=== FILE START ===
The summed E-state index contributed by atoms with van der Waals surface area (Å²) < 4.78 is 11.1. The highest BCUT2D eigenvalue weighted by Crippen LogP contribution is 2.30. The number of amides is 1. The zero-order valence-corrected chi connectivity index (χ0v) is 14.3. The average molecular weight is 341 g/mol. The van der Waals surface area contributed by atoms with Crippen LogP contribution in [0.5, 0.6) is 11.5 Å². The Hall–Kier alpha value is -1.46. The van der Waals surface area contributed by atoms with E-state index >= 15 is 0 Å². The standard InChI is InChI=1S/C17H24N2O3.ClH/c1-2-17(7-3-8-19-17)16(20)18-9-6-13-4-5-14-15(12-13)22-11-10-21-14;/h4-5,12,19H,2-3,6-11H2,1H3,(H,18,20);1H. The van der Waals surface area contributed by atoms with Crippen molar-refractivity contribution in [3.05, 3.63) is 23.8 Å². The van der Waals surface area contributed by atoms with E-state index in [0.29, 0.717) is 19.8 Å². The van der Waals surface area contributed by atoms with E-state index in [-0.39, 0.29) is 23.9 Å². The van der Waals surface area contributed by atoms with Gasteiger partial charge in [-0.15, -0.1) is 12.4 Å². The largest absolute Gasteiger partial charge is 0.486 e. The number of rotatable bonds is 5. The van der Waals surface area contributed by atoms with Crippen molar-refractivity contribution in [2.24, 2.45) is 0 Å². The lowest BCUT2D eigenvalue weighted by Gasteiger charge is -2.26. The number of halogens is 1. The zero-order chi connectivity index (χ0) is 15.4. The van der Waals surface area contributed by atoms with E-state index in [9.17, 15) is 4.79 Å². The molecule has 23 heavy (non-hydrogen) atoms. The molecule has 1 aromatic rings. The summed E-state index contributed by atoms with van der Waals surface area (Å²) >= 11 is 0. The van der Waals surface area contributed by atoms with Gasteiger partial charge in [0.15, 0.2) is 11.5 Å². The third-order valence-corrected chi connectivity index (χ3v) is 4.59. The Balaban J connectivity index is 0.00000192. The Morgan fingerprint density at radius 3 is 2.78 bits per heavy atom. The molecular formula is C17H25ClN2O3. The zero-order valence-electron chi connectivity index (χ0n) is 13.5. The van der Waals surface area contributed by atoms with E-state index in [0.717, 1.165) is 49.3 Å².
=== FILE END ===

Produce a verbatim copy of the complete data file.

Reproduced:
The summed E-state index contributed by atoms with van der Waals surface area (Å²) < 4.78 is 11.1. The highest BCUT2D eigenvalue weighted by Crippen LogP contribution is 2.30. The number of amides is 1. The zero-order valence-corrected chi connectivity index (χ0v) is 14.3. The average molecular weight is 341 g/mol. The van der Waals surface area contributed by atoms with Crippen LogP contribution in [0.5, 0.6) is 11.5 Å². The Hall–Kier alpha value is -1.46. The van der Waals surface area contributed by atoms with E-state index >= 15 is 0 Å². The standard InChI is InChI=1S/C17H24N2O3.ClH/c1-2-17(7-3-8-19-17)16(20)18-9-6-13-4-5-14-15(12-13)22-11-10-21-14;/h4-5,12,19H,2-3,6-11H2,1H3,(H,18,20);1H. The van der Waals surface area contributed by atoms with Crippen molar-refractivity contribution in [3.05, 3.63) is 23.8 Å². The van der Waals surface area contributed by atoms with E-state index in [0.29, 0.717) is 19.8 Å². The van der Waals surface area contributed by atoms with E-state index in [-0.39, 0.29) is 23.9 Å². The van der Waals surface area contributed by atoms with Gasteiger partial charge in [-0.15, -0.1) is 12.4 Å². The largest absolute Gasteiger partial charge is 0.486 e. The number of rotatable bonds is 5. The van der Waals surface area contributed by atoms with Crippen molar-refractivity contribution in [2.24, 2.45) is 0 Å². The lowest BCUT2D eigenvalue weighted by Gasteiger charge is -2.26. The number of halogens is 1. The zero-order chi connectivity index (χ0) is 15.4. The van der Waals surface area contributed by atoms with E-state index in [9.17, 15) is 4.79 Å². The molecule has 23 heavy (non-hydrogen) atoms. The molecule has 1 aromatic rings. The summed E-state index contributed by atoms with van der Waals surface area (Å²) >= 11 is 0. The van der Waals surface area contributed by atoms with Gasteiger partial charge in [0.15, 0.2) is 11.5 Å². The third-order valence-corrected chi connectivity index (χ3v) is 4.59. The Balaban J connectivity index is 0.00000192. The Morgan fingerprint density at radius 3 is 2.78 bits per heavy atom. The molecular formula is C17H25ClN2O3. The zero-order valence-electron chi connectivity index (χ0n) is 13.5. The van der Waals surface area contributed by atoms with E-state index in [0.717, 1.165) is 49.3 Å².